more » ... velope zoning in t h e City. This con.tract was a subcontract of SERI's obligations with t h e Department of Energy. A special team from three participating City Departments was formed t o carry out t h e project task. The participating Departments were City Planning, City Attorney and t h e Office of t h e Mayor. SPECIFIC CONCLUSIONS PHYSICAL PLANNING 1. Provisions of t h e Los Angeles Zoning Code will need amendment t o allow for solar access protection. 2. The envelope is less restrictive than some community plans. As t h e zoning is brought into conformance with t h e community plans t h e envelope may seem less attractive. 3. Solar envelope regulations would provide another method for determining setbacks, side yards, and bulk limitations, where these a r e included for urban design considerations. Existing regulations would not b e replaced since they a r e based on f i r e access, public health and safety considerations. 4. O t h e r innovative zoning techniques should not be overlooked. Subdivision design review, Specific Plan provisions, solar easements, and required covenants and deed restrictions could be used. These could be used alone or in conjunction with t h e solar envelope concept. Since t h e solar envelope is a type of zoning which uses other tools in concert, i t offers a g r e a t deal of flexibility and consistency. There would also b e t h e advantage t h a t t h e s a m e governing bodies would be responsible for reviewing these different zoning tools when applied t o a land parcel. THE CENTERS CONCEPT .. The planned high-density, mixed-use centers represent a special problem because of their high density. They also represent a special opportunity because of t h e applicability t o other urban a r e a s around t h e country. For various reasons dealt with in t h e report, i t is difficult t o assess t h e impact of t h e solar envelope on t h e Centers Concept. The solar envelope may be applicable for both commercial and residential a r e a s in t h e centers, outside of t h e very cores of t h e centers. In order t o apply t h e solar envelope zone in centers t h e centers will have t o b e more precisely defined. District-wide solar rules should be developed for t h e centers and could include provisions for duration of shadows, transfer of development rights and other features. A rovision for t h e transfer of development rights would involve s o m e compromise o ! solar access, but in e x t r e m e cases could b e justifiable. 3. The C e n t e r s Concept calls. for innovative development in three dimensions. This could interfere with complete application of all solar access provisions. Special exemptions could be made for t h e Pedway System, t h e Downtown People Mover and other features which might c a s t shadows not permitted by t h e solar access provisions adopted. The concept also calls for t h e utilization of air rights, wherever possible. If these were small developments they might. b e exempted from t h e solar access provisions, but where large developments were planned, they would have t o conform to t h e provisions. ADMINISTRATIVE PROBLEMS 1. Preliminary estimates of t h e number of cases t h a t t h e -Planning Department reviews in a year, lead t o a conclusion t h a t as many as 6,000.envelope proposals -would have t o .be reviewed in a twelve-month period. This number might b e drastically reduced, if certain types of land use, such as single-family, and certain cases, such as yard reviews, .were excluded. Many of those interviewed were concerned t h a t t h e envelope would increase costs in t e r m s of t i m e .and manpower. Accurate estimates a r e difficult and these remain only educated guesses. 2. Several aids should'.be developed t o assist in t h e task of administration of t h e envelope. The most useful tool would b e series of tables t o e s t i m a t e t h e dimensions and volume of t h e envelbpe. Another alternative would b e a n interactive computer program which could draw t h e envelope, given lot size and orientation. Ideally, there could even b e on-line terminals at t h e planning counter. 3. One of t h e major solar envelope use issues is t h e protection of solar access in dense urban areas. If whole site access is t o be protected then density is reduced significantly. A less stringent alternative is t o guarantee whole or partial building access and allow any open a r e a around t h e building t o be shaded. This approach forecloses access options for t h e future. The final, least stringent alternative is just t o protect rooftop access. This allows high densities, but limits solar utilization t o active systems. Professor Knowles of t h e University of Southern California approached this problem by guaranteeing whole site access in residential development and partial building access in commercial areas. This represents a convenience vs. density trade-off. The application of t h e envelope, regardless of surrounding structures (whole s i t e protection), would increase ease of application" but tend t o reduce density. The application of t h e envelope, acknowledging surrounding structures, would tend t o . do t h e reverse. Most of those interviewed rejected t h e USC.approach. 4. Several .opportunities exist f o r implementing solar access provisions. Several City departments a r e now working on a Comprehensive Community Energy Management Plan. This plan will become part of t h e general plan when completed and will include provisions for solar access. The city can also integrate solar access through t h e normal General Plan amendment procedure. Finally, t h e city is involved with a state mandated zone conformance task. This task, has as its goal zoning t h a t is consistent with t h e adopted General Plan. ALTERNATIVES 1. The Solar envelope concept is only one alternative for solar access protection. AS a zoning tool, i t ' has certain significant advantages over those alternatives t h a t a r e based on private agreements. It is uniform and could guarantee solar access by municipal. regulation. The uniformity would allow a developer t o count on his solar energy installation as a continuing energy source. 2. While city-wide application would insure consistency, t h e r e a r e many arguments for district-wide application. As mentioned elsewhere, t h e envelope is more complex t h a n existing zoning tools and, will require s o m e learning period by city personnel. Secondly, by taking a specific area, application problems can be worked on in t h e "real world". A f t e r examining t h e Wilshire Park Mile and Encino Specific Plan areas, several issues became evident. To exercise normal planning considerations, some type of envelope definition must b e made, on some of t h e parcels. These a r e needed t o predict . t h e dynamics of density, shading of surrounding structures, and ,other planning constraints. It also became evident t h a t land use, land values, and physical designs, would be altered by t h e envelope. In both of t h e case studies, t h e envelope reduced densities in comparison t o t h e existing zoning. The envelope did not appear (3) Existing building patterns in t h e a r e a plus real-estate values should be considered in determining floor a r e a ratios (FAR) for new construction. (4) Rules for generating solar zoning envelopes must be sufficiently explicit arsd sufficiently generalized t o accommodate any development proposal and t o guarantee solar access t o all existing buildings t h a t might surround any parcel. ( 5 ) Once a solar envelope has been determined f o r a specified development land parcel, t h e zoning envelope is defined, limiting f u t u r e construction height, bulk and setbacks: in effect, no building or landscaping element may extend outside t h e envelope. , < 1 -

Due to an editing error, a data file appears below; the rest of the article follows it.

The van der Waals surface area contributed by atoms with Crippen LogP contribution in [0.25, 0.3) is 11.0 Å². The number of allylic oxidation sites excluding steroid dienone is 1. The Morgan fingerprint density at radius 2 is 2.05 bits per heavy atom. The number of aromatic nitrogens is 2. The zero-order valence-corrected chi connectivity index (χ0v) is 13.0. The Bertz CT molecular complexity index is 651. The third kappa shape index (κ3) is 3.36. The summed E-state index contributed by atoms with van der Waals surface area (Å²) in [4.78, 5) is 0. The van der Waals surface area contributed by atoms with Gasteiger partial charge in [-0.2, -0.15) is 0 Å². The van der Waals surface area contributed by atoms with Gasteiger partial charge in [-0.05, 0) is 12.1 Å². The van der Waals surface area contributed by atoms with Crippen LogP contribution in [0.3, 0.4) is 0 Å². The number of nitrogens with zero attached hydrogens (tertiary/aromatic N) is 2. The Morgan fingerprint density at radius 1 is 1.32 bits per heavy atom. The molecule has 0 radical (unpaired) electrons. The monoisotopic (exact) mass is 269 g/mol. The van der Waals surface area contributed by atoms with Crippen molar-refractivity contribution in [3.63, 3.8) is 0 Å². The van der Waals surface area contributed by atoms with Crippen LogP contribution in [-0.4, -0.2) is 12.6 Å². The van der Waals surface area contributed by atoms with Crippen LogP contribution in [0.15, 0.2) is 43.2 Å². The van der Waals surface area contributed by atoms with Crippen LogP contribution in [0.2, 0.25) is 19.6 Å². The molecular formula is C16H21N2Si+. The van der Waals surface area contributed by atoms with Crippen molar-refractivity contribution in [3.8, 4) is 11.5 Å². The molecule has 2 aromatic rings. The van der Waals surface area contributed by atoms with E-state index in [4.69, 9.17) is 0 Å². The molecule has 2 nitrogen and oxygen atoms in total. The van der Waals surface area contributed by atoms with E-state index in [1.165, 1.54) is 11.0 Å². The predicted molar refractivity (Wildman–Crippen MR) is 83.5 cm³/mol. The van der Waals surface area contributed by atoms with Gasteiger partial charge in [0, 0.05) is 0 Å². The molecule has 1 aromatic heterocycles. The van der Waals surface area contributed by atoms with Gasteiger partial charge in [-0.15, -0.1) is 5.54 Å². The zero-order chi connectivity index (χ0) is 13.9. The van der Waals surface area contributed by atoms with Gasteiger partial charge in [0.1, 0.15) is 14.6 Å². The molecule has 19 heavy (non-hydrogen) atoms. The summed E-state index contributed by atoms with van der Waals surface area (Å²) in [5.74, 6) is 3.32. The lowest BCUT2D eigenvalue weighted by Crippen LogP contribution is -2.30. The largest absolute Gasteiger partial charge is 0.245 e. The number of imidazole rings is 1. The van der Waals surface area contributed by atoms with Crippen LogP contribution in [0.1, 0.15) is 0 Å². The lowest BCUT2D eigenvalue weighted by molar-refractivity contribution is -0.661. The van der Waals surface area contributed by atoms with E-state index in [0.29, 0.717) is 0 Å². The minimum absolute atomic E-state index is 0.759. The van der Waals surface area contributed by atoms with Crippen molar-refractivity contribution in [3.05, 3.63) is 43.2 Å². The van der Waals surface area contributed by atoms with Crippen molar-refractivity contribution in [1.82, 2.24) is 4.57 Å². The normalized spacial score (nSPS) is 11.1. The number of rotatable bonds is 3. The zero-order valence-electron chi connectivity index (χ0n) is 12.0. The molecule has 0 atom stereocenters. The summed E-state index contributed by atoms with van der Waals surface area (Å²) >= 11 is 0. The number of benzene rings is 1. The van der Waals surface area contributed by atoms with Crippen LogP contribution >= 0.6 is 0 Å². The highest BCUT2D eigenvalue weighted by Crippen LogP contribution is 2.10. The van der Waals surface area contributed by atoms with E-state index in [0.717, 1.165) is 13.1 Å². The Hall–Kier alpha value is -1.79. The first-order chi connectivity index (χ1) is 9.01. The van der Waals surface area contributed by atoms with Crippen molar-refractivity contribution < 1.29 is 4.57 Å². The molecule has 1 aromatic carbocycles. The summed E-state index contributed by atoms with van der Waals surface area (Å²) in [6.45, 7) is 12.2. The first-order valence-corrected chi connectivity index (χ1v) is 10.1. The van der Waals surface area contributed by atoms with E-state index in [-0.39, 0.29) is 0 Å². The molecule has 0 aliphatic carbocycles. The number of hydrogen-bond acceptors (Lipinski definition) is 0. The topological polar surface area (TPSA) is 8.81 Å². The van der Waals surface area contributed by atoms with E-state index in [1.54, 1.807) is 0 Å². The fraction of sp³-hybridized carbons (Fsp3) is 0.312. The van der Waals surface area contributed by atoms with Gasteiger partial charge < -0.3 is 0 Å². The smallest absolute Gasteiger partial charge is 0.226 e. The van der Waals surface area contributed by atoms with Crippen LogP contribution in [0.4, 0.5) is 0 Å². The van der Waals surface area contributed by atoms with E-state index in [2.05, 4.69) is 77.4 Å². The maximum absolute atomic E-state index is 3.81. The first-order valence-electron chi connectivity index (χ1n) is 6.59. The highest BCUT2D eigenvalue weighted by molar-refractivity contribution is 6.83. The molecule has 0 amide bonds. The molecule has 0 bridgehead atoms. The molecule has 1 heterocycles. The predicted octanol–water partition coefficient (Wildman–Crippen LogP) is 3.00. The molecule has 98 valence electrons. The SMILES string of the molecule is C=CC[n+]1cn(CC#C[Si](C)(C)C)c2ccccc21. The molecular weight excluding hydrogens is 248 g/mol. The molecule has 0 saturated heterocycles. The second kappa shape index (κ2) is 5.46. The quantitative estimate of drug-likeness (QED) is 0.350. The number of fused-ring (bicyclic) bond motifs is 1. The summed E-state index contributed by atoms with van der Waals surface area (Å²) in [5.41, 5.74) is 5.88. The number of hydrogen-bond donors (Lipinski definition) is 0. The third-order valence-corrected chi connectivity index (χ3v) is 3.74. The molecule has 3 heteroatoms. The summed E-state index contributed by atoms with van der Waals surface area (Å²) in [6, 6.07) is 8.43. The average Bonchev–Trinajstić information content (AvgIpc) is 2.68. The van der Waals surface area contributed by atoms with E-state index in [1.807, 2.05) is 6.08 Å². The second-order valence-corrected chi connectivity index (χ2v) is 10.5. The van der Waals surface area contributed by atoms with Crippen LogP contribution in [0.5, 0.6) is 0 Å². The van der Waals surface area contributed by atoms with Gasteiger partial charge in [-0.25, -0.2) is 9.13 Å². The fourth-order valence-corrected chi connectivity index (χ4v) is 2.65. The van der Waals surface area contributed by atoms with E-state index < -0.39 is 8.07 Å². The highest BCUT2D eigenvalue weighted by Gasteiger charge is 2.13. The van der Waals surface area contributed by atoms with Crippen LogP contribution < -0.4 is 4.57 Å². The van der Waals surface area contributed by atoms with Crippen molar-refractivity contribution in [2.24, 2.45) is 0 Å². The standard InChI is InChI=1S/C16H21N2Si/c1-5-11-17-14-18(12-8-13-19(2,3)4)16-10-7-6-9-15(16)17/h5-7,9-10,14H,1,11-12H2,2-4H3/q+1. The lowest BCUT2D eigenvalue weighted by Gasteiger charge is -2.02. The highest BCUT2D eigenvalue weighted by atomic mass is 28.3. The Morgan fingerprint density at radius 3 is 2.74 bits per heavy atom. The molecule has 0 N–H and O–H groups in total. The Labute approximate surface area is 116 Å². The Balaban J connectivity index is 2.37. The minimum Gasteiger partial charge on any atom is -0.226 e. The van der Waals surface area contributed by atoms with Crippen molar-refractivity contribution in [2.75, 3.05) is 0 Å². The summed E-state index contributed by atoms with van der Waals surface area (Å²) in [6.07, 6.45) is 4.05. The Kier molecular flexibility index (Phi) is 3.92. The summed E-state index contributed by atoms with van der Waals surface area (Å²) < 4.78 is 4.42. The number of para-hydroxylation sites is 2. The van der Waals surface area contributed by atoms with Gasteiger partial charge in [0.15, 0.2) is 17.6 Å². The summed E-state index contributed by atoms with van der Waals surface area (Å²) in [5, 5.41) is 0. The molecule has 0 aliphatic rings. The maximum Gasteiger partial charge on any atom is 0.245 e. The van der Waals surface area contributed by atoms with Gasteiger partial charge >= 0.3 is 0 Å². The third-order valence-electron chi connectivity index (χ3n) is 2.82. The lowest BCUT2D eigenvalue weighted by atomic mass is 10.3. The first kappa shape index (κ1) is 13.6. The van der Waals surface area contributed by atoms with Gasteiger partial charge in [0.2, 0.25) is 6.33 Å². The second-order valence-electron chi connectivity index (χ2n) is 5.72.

doi:10.2172/5141598 fatcat:25lyb5rndvhova5bvdwmwgt2ui